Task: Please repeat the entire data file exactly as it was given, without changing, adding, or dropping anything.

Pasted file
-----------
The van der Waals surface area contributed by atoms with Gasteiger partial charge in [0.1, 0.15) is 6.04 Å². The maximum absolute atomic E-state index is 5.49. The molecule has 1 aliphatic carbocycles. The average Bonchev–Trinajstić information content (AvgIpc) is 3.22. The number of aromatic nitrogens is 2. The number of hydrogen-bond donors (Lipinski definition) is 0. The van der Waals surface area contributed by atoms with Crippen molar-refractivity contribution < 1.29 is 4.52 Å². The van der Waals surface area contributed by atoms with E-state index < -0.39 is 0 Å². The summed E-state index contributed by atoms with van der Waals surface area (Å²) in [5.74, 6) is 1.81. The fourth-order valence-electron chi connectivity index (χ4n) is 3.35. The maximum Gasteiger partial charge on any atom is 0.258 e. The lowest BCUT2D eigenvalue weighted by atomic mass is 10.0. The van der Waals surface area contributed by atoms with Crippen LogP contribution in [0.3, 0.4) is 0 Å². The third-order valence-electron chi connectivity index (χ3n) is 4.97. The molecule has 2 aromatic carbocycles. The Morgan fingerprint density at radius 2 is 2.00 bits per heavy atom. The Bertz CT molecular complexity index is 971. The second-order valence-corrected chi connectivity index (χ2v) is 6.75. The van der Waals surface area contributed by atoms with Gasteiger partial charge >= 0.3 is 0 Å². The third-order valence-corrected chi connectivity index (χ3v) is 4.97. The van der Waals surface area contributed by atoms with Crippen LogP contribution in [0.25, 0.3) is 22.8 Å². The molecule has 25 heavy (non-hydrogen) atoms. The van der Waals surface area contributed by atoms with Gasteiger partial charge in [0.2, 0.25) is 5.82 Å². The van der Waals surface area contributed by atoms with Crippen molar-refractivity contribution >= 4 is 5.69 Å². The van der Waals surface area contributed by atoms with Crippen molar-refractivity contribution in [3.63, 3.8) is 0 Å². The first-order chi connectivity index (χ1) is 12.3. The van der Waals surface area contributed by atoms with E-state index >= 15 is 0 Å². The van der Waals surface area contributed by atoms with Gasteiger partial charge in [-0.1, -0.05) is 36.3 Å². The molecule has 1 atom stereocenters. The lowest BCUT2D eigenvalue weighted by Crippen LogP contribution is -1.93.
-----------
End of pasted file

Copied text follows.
The van der Waals surface area contributed by atoms with Gasteiger partial charge in [0.1, 0.15) is 6.04 Å². The maximum absolute atomic E-state index is 5.49. The molecule has 1 aliphatic carbocycles. The average Bonchev–Trinajstić information content (AvgIpc) is 3.22. The number of aromatic nitrogens is 2. The number of hydrogen-bond donors (Lipinski definition) is 0. The van der Waals surface area contributed by atoms with Crippen molar-refractivity contribution < 1.29 is 4.52 Å². The van der Waals surface area contributed by atoms with E-state index < -0.39 is 0 Å². The summed E-state index contributed by atoms with van der Waals surface area (Å²) in [5.74, 6) is 1.81. The fourth-order valence-electron chi connectivity index (χ4n) is 3.35. The maximum Gasteiger partial charge on any atom is 0.258 e. The lowest BCUT2D eigenvalue weighted by atomic mass is 10.0. The van der Waals surface area contributed by atoms with Crippen LogP contribution in [0.3, 0.4) is 0 Å². The third-order valence-electron chi connectivity index (χ3n) is 4.97. The molecule has 2 aromatic carbocycles. The Morgan fingerprint density at radius 2 is 2.00 bits per heavy atom. The Bertz CT molecular complexity index is 971. The second-order valence-corrected chi connectivity index (χ2v) is 6.75. The van der Waals surface area contributed by atoms with Gasteiger partial charge >= 0.3 is 0 Å². The third-order valence-corrected chi connectivity index (χ3v) is 4.97. The van der Waals surface area contributed by atoms with Crippen LogP contribution in [0.25, 0.3) is 22.8 Å². The molecule has 25 heavy (non-hydrogen) atoms. The van der Waals surface area contributed by atoms with Gasteiger partial charge in [0.2, 0.25) is 5.82 Å². The van der Waals surface area contributed by atoms with Crippen molar-refractivity contribution >= 4 is 5.69 Å². The van der Waals surface area contributed by atoms with Crippen molar-refractivity contribution in [3.63, 3.8) is 0 Å². The first-order chi connectivity index (χ1) is 12.3. The van der Waals surface area contributed by atoms with E-state index >= 15 is 0 Å². The van der Waals surface area contributed by atoms with Gasteiger partial charge in [-0.1, -0.05) is 36.3 Å². The molecule has 1 atom stereocenters. The lowest BCUT2D eigenvalue weighted by Crippen LogP contribution is -1.93.